And Suddenly I Disappear – The Singapore/UK ‘d’ Monologues
Tue 11 Sep, Chapter Arts Centre, Cardiff
Six figures slowly move about the stage not speaking, staring blankly, bodies stiff and zombie-like while eerie cello music plays. Are they searching for something? Acceptance, equality, respect, acknowledgement? They could be ghosts. That is what society can treat the disabled and deaf like. Like they’re not there. Invisible. This is the opening of award-winning playwright Kaite O’Reilly‘s groundbreaking, eye-opening work, directed and produced by Phillip Zarrilli. It deals with “difference, diversity and what it is to be human.”
On a UK premiere tour, And Suddenly I Disappear is a multilingual, intercultural, deaf and disability-led theatre project created between the UK and Singapore. The fictionalized monologues were written by O’Reilly, inspired by accounts of the disabled and deaf through interviews, conversations and questionnaires from both nations. The end result uses a variety of media, including audio description, captioning, and visual and spoken languages including Cantonese, English, Mandarin and Welsh along with videos, music and sound. There isn’t a separate sign language interpreter off to the side, but British sign language was used throughout in this Llanarth Group production. Not every disability was apparent, but that’s part of the point. Giving this large part of the world’s disenfranchised population a voice is key.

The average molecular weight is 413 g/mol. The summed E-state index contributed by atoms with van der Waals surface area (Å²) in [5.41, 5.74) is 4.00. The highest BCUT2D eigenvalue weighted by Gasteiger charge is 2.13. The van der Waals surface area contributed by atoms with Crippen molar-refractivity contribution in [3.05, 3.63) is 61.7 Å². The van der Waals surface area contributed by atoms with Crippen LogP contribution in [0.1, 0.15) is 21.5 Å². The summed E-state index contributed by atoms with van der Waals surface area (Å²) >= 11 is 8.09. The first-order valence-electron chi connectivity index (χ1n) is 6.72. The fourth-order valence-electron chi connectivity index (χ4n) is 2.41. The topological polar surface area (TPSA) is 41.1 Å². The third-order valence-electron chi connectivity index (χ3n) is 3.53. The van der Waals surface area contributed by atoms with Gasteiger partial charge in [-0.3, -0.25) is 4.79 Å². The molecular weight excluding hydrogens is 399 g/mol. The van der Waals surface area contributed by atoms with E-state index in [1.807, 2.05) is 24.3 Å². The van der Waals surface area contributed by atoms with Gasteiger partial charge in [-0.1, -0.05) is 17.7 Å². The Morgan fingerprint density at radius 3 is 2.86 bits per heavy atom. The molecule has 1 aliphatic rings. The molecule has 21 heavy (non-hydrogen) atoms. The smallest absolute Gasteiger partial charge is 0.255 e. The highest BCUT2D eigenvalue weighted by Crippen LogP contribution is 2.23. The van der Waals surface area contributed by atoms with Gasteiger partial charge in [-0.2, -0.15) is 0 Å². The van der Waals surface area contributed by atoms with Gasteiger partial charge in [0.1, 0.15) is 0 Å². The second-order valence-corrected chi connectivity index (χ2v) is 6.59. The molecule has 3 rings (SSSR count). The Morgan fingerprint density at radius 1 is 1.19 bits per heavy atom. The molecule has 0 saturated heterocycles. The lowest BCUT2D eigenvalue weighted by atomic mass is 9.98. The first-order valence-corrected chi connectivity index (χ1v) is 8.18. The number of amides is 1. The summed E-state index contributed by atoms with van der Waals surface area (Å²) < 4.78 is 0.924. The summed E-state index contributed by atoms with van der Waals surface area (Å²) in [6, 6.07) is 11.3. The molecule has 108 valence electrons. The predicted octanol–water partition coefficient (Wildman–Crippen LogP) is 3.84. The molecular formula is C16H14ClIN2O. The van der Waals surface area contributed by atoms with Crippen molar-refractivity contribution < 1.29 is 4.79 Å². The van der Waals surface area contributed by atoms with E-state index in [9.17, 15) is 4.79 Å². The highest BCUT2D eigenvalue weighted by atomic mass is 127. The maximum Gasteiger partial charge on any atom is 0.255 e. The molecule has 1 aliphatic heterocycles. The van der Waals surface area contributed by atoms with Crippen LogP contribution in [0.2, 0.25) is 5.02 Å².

The monologues throughout are superb. In a piece titled Anomaly, countryman Peter Sau excellently portrayed a ruthless businessman inept at personal relationships, who held a secret that secured his rise to power but could destroy his brilliant career if people knew. Throughout, artists Danial Bawthan, Stephanie Esther Fam, Lee Lee Lim and Deaf RADA-trained actress Sophie Stone were shown on screen (Bawthan beatboxed and rapped “This body is dangerous.” In Cured, he asked what do you want to him be? “I’m happy as I am.”)
One of the most powerful pieces of the night featured deaf UK-based Singaporean bisual language director Ramesh Meyyappan as a man discovering signing, only to be rendered mute again by two figures who forcibly keep his hands down. He tried to defy them but to no avail. Finally he gave up, hands in pockets, defeated and broken.
Guest artists Garry Robson and Macsen McKay, both British actors, also contributed vivid vignettes. Robson’s character went on a scary, rage-fuelled rant about the disabled he considered benefit scroungers that took you by surprise. McKay, a recent theatre graduate, gave a promising professional debut as a soldier who told about Nelson and Napoleon being handicapped, too, making them more fearless and strong. Local disability champion Sara Beer (who’s also McKay’s mum) was fabulous, delivering comic relief and range in monologues that included Can’t Do, where she listed things her protagonist couldn’t do – things you wouldn’t expect such as logarithms and homemade phyllo pastry. She also didn’t do apologetic for who she is, how she looked or how she made people feel. Beer’s been involved in Disability Arts for the past 30 years, the past ten in working with Disability Arts Cymru. Problems with care homes, carers, cuts and the horrors of freak shows, asylums and lobotomies – disgraces and indignities that many of the disabled population had and still have to endure and were subjected to – were also highlighted.
Every participant gave it their all and were completely compelling and superb. Myths were dispelled and lives laid bare. Attitudes are changing but chillingly, as witnessed in the ending of this important work, not fast enough.
words RHONDA LEE REALI